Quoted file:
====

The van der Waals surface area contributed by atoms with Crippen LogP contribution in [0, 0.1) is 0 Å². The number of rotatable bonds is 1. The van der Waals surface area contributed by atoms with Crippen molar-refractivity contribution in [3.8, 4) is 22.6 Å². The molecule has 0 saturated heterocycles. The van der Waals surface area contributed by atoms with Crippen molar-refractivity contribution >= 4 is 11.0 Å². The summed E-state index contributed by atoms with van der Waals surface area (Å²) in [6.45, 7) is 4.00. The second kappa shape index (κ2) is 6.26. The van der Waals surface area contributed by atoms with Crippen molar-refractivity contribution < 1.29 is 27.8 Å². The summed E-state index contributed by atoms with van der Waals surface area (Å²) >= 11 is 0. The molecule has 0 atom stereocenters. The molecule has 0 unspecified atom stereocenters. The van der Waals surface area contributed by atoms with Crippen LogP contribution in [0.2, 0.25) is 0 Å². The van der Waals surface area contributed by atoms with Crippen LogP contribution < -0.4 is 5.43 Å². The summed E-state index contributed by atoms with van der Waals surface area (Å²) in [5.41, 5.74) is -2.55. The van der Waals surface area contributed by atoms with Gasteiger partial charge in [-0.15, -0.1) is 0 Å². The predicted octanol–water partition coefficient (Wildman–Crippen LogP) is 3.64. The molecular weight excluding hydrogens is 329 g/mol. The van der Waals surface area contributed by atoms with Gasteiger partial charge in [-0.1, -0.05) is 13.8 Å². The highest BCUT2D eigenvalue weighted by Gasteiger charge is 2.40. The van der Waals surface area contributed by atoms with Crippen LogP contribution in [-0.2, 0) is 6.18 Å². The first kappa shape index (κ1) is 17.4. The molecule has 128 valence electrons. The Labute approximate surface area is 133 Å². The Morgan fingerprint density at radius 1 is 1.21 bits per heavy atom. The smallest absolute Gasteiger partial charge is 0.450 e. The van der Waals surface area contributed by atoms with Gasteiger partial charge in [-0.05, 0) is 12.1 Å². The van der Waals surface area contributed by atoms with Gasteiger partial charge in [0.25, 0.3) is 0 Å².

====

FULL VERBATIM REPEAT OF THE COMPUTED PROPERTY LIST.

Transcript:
The van der Waals surface area contributed by atoms with Crippen LogP contribution in [0, 0.1) is 0 Å². The number of rotatable bonds is 1. The van der Waals surface area contributed by atoms with Crippen molar-refractivity contribution in [3.8, 4) is 22.6 Å². The molecule has 0 saturated heterocycles. The van der Waals surface area contributed by atoms with Crippen molar-refractivity contribution >= 4 is 11.0 Å². The summed E-state index contributed by atoms with van der Waals surface area (Å²) in [6.45, 7) is 4.00. The second kappa shape index (κ2) is 6.26. The van der Waals surface area contributed by atoms with Crippen molar-refractivity contribution < 1.29 is 27.8 Å². The summed E-state index contributed by atoms with van der Waals surface area (Å²) >= 11 is 0. The molecule has 0 atom stereocenters. The molecule has 0 unspecified atom stereocenters. The van der Waals surface area contributed by atoms with Crippen LogP contribution in [0.2, 0.25) is 0 Å². The van der Waals surface area contributed by atoms with Crippen LogP contribution < -0.4 is 5.43 Å². The summed E-state index contributed by atoms with van der Waals surface area (Å²) in [5.41, 5.74) is -2.55. The van der Waals surface area contributed by atoms with Gasteiger partial charge in [-0.15, -0.1) is 0 Å². The predicted octanol–water partition coefficient (Wildman–Crippen LogP) is 3.64. The molecular weight excluding hydrogens is 329 g/mol. The van der Waals surface area contributed by atoms with Gasteiger partial charge in [-0.1, -0.05) is 13.8 Å². The highest BCUT2D eigenvalue weighted by Gasteiger charge is 2.40. The van der Waals surface area contributed by atoms with Crippen LogP contribution in [-0.2, 0) is 6.18 Å². The first kappa shape index (κ1) is 17.4. The molecule has 128 valence electrons. The Labute approximate surface area is 133 Å². The Morgan fingerprint density at radius 1 is 1.21 bits per heavy atom. The smallest absolute Gasteiger partial charge is 0.450 e. The van der Waals surface area contributed by atoms with Gasteiger partial charge in [-0.05, 0) is 12.1 Å². The van der Waals surface area contributed by atoms with Gasteiger partial charge in [0.25, 0.3) is 0 Å².